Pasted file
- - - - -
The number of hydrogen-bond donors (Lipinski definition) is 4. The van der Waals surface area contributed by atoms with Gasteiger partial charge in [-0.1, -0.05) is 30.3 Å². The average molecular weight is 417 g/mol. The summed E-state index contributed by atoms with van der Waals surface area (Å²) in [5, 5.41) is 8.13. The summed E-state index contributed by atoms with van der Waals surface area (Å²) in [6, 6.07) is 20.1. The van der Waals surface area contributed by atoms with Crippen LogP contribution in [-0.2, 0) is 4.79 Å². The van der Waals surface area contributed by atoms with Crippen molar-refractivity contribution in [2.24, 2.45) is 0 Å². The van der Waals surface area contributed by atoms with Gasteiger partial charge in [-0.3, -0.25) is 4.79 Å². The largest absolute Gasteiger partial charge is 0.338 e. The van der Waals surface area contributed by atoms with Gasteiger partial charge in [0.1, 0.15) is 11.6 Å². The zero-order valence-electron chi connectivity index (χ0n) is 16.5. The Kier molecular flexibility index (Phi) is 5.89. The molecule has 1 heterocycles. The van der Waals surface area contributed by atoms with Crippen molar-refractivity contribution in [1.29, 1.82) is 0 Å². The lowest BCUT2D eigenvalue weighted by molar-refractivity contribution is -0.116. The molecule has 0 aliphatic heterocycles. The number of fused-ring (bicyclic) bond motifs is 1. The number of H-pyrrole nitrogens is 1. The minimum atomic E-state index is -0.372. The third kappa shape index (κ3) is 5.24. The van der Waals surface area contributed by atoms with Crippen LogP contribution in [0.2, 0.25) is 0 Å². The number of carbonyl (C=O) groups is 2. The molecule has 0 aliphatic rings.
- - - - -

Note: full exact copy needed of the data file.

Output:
The number of hydrogen-bond donors (Lipinski definition) is 4. The van der Waals surface area contributed by atoms with Gasteiger partial charge in [-0.1, -0.05) is 30.3 Å². The average molecular weight is 417 g/mol. The summed E-state index contributed by atoms with van der Waals surface area (Å²) in [5, 5.41) is 8.13. The summed E-state index contributed by atoms with van der Waals surface area (Å²) in [6, 6.07) is 20.1. The van der Waals surface area contributed by atoms with Crippen LogP contribution in [-0.2, 0) is 4.79 Å². The van der Waals surface area contributed by atoms with Crippen molar-refractivity contribution in [2.24, 2.45) is 0 Å². The van der Waals surface area contributed by atoms with Gasteiger partial charge in [-0.3, -0.25) is 4.79 Å². The largest absolute Gasteiger partial charge is 0.338 e. The van der Waals surface area contributed by atoms with Gasteiger partial charge in [0.1, 0.15) is 11.6 Å². The zero-order valence-electron chi connectivity index (χ0n) is 16.5. The Kier molecular flexibility index (Phi) is 5.89. The molecule has 1 heterocycles. The van der Waals surface area contributed by atoms with Crippen molar-refractivity contribution in [1.29, 1.82) is 0 Å². The lowest BCUT2D eigenvalue weighted by molar-refractivity contribution is -0.116. The molecule has 0 aliphatic heterocycles. The number of fused-ring (bicyclic) bond motifs is 1. The number of H-pyrrole nitrogens is 1. The minimum atomic E-state index is -0.372. The third kappa shape index (κ3) is 5.24. The van der Waals surface area contributed by atoms with Crippen LogP contribution in [0.2, 0.25) is 0 Å². The number of carbonyl (C=O) groups is 2. The molecule has 0 aliphatic rings.